Overall, the process has been no more difficult than my usual indoor seed sowing but with some clear advantages.  Less disturbance to roots, a self-watering system which worked well and the opportunity for my young children to be more involved with this early stage of gardening.  I will be keeping a close eye on the plants to see how they compare to my usual crops but my expectation is that the lack of root disturbance will produce excellent results. Raising your own plug plants may not have the convenience factor of buying them from the nursery but the satisfaction of growing many varieties from seeds makes up for that.  I think I am well and truly hooked on plug plants!

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Comments

 
"I've just ordered a plug starter on the basis of this article--will let you know how it turns out. I had used a Burpee self-watering greenhouse kit, and while it was great in terms of keeping the seedlings moist, I fear I ruined more than a few when trying to get them out for potting up."
Shannon on Friday 3 April 2009
"Hello! This is my second year sprouting veggie plants in grow trays and I'm expecting the same great results as last year. I find that using the bottom tray layer to push up all the plants at once just too much to handle. Instead I first gently press the soil down around the seedling just in case the root ball didn't fill the whole cell, then just manually push up each seedling from it's little cell with my longest finger (even with my small hands). Compressing the soil a bit allows me to gently grasp the plug with the other hand. I can then drop it right into a pre-dug hole in my grow bed. The plug system I use is the APS (Automated Propagation System) from Garders.com (a North American site). It comes with a capilary mat to ensure evenly-moist soil and a plastic dome to capture the heat from your grow lamp. I find it to be as close to "setting and forgetting" the seeds as possible (although I can't resist to check their progress daily!) "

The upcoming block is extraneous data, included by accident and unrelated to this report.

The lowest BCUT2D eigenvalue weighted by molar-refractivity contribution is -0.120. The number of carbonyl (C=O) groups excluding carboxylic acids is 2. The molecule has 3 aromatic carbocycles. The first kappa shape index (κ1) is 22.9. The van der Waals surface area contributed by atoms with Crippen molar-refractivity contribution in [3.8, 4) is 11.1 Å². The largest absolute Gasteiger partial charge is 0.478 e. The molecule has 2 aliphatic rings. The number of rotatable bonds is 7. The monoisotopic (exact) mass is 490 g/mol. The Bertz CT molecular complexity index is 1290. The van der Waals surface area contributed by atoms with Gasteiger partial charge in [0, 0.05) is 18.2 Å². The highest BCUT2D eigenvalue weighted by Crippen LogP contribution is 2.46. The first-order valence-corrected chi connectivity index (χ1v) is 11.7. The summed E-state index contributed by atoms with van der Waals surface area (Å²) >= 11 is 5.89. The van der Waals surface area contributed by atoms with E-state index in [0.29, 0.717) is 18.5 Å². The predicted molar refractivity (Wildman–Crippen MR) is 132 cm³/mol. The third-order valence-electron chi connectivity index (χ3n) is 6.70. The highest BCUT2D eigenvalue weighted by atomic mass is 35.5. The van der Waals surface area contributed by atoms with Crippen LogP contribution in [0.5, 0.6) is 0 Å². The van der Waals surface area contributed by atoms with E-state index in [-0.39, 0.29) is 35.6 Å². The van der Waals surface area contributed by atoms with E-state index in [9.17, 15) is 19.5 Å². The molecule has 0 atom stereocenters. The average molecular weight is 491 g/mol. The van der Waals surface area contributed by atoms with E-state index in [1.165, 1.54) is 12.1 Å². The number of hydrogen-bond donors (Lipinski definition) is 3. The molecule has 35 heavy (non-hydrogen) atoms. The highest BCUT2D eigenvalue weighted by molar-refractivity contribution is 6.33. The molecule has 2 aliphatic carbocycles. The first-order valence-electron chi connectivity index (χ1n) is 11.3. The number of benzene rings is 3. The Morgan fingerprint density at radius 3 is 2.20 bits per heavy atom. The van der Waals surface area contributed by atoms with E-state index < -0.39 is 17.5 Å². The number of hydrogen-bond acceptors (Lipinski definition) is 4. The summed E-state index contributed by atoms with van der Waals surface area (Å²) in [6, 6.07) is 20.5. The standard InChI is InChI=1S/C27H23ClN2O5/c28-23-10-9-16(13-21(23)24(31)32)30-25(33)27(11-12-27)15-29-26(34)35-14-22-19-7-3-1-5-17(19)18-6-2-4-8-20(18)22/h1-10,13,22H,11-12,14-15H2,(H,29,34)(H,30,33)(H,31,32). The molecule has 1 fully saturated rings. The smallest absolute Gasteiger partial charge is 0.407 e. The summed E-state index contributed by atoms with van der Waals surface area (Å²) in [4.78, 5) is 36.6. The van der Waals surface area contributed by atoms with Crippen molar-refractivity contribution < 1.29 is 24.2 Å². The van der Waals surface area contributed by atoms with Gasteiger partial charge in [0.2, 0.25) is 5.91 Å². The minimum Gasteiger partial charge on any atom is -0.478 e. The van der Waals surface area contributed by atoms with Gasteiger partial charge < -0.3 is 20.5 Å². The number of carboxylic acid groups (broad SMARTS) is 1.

Sarah on Friday 3 April 2009
"Sarah, Yes, I like to check my seeds progress daily, although I have just been away for 4 days and the trays have self-watered wonderfully. Thanks also for metioning the APS system."
Jeremy Dore on Friday 3 April 2009
"I've just planted outt the last of my 150 or so salad leaf plants from one large plug tray. Plenty for our three families, some for my allotment neighbours and lots and lots in pots (3 or 4 varieties to a pot) for a plant swap Transition Tynedale is holding in a few weeks time. The idea is to have a range of salads in a pot for people who are new to veg growing or who have little garden. The next set of seeds will go in later this week. Plug plants are wonderful and So easy to manage and I agree with Jeremy that it is worth growing your own, even just becuaes you can choose your own varieties. For the past two years I have been getting quite a lot of seeds from the Real Seed Company that have some wonderful lettuces. Bronze Arrowhead is a particular favourite, lovely flavour and very resistent to bolting."
Peter Samsom on Monday 13 April 2009
"I grow with plug plants buying seeds from garden centres and sowing one to a cell, so that I know where the seedlings will be. It's much easier to pot up, as Jeremy said!!"
Lil laura on Thursday 16 April 2009
"hi i just looked up sarahs APS website by cutting and pasting the link. I got a page on wedding garters opps. think it must be gardeners.com. ps i am really excited about looking into these syatems as my 3 year old really wants to help in the garden and I don't have much space for growing seedlings. looks like it will be the perfect sollution. thanks"
anna on Monday 20 April 2009
"Have a question, I know its best not to let planst get root bound as this can stunt thier growth. How does this relate to plug plants who's "roots to bind the soil into a single plug which doesn’t fall apart when removed". Is it to do with the timing of planting out or potting on?"
anna on Saturday 25 April 2009